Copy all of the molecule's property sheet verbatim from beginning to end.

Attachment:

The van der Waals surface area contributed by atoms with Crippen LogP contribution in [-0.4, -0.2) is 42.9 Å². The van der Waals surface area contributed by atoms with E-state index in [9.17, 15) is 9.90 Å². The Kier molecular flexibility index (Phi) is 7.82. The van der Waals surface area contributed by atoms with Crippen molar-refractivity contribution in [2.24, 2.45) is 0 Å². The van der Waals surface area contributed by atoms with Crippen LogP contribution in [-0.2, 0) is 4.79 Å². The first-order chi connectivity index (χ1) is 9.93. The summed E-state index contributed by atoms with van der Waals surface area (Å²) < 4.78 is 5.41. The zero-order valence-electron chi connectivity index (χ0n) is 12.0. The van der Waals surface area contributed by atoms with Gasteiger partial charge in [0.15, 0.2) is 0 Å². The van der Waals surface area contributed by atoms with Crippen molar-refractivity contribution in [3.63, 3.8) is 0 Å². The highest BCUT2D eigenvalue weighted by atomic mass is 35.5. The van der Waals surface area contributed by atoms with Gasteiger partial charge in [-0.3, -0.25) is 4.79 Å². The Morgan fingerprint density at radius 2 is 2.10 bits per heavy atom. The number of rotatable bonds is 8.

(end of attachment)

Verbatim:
The van der Waals surface area contributed by atoms with Crippen LogP contribution in [-0.4, -0.2) is 42.9 Å². The van der Waals surface area contributed by atoms with E-state index in [9.17, 15) is 9.90 Å². The Kier molecular flexibility index (Phi) is 7.82. The van der Waals surface area contributed by atoms with Crippen molar-refractivity contribution in [2.24, 2.45) is 0 Å². The van der Waals surface area contributed by atoms with Crippen LogP contribution in [-0.2, 0) is 4.79 Å². The first-order chi connectivity index (χ1) is 9.93. The summed E-state index contributed by atoms with van der Waals surface area (Å²) < 4.78 is 5.41. The zero-order valence-electron chi connectivity index (χ0n) is 12.0. The van der Waals surface area contributed by atoms with Gasteiger partial charge in [0.15, 0.2) is 0 Å². The van der Waals surface area contributed by atoms with Crippen molar-refractivity contribution in [3.63, 3.8) is 0 Å². The highest BCUT2D eigenvalue weighted by atomic mass is 35.5. The van der Waals surface area contributed by atoms with Gasteiger partial charge in [-0.3, -0.25) is 4.79 Å². The Morgan fingerprint density at radius 2 is 2.10 bits per heavy atom. The number of rotatable bonds is 8.